If the current recession is drawn out, Mr. Powell said, it could inflict "lasting damage" on the economy's productive capacity, with "avoidable" business insolvencies weighing on growth for years to come. He also cautioned that long stretches of unemployment could erode worker skills and leave families struggling with huge debt loads.

"We ought to do what we can to avoid these outcomes, and that may require additional policy measures," Mr. Powell said.

While congressional Republicans are worried that the packages will significantly add to the federal deficit, Mr. Powell said this was not the moment to fret over government spending.

"Now, when we are facing the biggest shock that the economy has had in modern times, is, for me, not the time to prioritize considerations like that," he said. That time will come "a few years down the road, when the economy is well and truly recovered, or at least mostly recovering."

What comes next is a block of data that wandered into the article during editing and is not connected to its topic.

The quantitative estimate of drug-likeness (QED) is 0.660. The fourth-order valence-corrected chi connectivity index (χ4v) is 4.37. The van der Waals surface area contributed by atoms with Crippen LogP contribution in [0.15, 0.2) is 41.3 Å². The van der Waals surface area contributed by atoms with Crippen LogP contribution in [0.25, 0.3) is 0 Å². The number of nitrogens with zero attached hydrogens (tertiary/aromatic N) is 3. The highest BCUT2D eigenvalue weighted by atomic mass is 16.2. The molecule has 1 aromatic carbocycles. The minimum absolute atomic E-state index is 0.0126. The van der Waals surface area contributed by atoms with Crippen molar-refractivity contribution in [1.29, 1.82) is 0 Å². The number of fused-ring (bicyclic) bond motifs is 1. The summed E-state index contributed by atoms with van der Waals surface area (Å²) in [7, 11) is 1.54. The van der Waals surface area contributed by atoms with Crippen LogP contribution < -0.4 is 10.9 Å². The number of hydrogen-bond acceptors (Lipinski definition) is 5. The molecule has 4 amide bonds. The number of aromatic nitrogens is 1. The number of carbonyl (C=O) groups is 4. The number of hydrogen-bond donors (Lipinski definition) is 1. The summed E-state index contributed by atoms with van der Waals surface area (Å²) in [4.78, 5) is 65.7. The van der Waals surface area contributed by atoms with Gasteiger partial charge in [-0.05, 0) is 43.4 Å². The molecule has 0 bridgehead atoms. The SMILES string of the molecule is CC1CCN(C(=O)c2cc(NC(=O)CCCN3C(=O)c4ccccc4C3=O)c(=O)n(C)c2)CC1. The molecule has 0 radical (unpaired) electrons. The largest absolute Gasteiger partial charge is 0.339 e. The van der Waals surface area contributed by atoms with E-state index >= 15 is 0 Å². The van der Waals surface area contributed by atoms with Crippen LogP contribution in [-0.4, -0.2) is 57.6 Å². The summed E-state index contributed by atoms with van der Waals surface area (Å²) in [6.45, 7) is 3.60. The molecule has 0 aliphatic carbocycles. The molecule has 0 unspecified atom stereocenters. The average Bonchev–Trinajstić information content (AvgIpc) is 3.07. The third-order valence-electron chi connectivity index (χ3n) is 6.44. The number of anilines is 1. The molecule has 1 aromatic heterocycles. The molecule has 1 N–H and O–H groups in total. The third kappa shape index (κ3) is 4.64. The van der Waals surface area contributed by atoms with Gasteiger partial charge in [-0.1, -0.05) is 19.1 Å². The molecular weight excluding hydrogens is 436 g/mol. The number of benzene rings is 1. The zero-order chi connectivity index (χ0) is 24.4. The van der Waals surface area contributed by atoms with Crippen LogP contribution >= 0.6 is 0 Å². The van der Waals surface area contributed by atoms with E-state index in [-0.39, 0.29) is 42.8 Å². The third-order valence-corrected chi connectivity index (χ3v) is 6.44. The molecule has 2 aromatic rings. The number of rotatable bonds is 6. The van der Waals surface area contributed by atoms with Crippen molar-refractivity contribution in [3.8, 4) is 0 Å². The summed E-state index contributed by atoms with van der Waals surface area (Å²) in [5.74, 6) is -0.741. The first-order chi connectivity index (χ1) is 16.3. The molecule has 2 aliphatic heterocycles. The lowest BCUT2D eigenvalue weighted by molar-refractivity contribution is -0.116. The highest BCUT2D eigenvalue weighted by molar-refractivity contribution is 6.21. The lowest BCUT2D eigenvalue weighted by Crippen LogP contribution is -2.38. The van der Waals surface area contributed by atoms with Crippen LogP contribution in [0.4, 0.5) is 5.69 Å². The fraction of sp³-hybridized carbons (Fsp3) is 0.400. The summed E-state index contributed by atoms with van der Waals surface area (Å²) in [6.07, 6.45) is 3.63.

Mr. Trump, who has been consistently critical of Mr. Powell and accused him of putting the United States at a disadvantage by keeping interest rates too high, said on Wednesday night that the Fed chair was the government's "most improved player."

While noting that he still wanted the central bank to try out negative interest rates, Mr. Trump said Mr. Powell had been doing a "great job." Mr. Powell on Wednesday ruled out lowering rates below zero, saying evidence about the effectiveness of negative interest rates had been "mixed."

Jeanna Smialek writes about the Federal Reserve and the economy for The New York Times. She previously covered economics at Bloomberg News, where she also wrote feature stories for Businessweek magazine.  @jeannasmialek

Jim Tankersley covers economic and tax policy. Over more than a decade covering politics and economics in Washington, he has written extensively about the stagnation of the American middle class and the decline of economic opportunity. @jimtankersley

Emily Cochrane is a reporter in the Washington bureau, covering Congress. She was raised in Miami and graduated from the University of Florida. @ESCochran